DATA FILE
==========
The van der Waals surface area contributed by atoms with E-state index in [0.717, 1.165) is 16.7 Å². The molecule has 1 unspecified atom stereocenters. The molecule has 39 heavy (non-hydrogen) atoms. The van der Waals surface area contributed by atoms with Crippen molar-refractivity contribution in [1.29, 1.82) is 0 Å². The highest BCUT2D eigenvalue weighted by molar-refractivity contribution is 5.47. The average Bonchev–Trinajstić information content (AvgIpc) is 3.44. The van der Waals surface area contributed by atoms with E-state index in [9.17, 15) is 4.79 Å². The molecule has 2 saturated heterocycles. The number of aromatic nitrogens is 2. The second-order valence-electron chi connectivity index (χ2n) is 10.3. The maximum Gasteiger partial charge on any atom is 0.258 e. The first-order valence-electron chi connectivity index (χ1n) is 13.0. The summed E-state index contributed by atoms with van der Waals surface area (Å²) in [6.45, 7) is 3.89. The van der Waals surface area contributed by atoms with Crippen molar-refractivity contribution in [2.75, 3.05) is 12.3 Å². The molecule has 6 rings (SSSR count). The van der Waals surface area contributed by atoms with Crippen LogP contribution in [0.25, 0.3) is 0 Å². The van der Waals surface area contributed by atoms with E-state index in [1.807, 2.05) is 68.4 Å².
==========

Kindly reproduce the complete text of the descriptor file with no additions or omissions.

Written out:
The van der Waals surface area contributed by atoms with E-state index in [0.717, 1.165) is 16.7 Å². The molecule has 1 unspecified atom stereocenters. The molecule has 39 heavy (non-hydrogen) atoms. The van der Waals surface area contributed by atoms with Crippen molar-refractivity contribution in [1.29, 1.82) is 0 Å². The highest BCUT2D eigenvalue weighted by molar-refractivity contribution is 5.47. The average Bonchev–Trinajstić information content (AvgIpc) is 3.44. The van der Waals surface area contributed by atoms with E-state index in [9.17, 15) is 4.79 Å². The molecule has 2 saturated heterocycles. The number of aromatic nitrogens is 2. The second-order valence-electron chi connectivity index (χ2n) is 10.3. The maximum Gasteiger partial charge on any atom is 0.258 e. The first-order valence-electron chi connectivity index (χ1n) is 13.0. The summed E-state index contributed by atoms with van der Waals surface area (Å²) in [6.45, 7) is 3.89. The van der Waals surface area contributed by atoms with Crippen molar-refractivity contribution in [2.75, 3.05) is 12.3 Å². The molecule has 6 rings (SSSR count). The van der Waals surface area contributed by atoms with Crippen LogP contribution in [0.25, 0.3) is 0 Å². The van der Waals surface area contributed by atoms with E-state index in [1.807, 2.05) is 68.4 Å².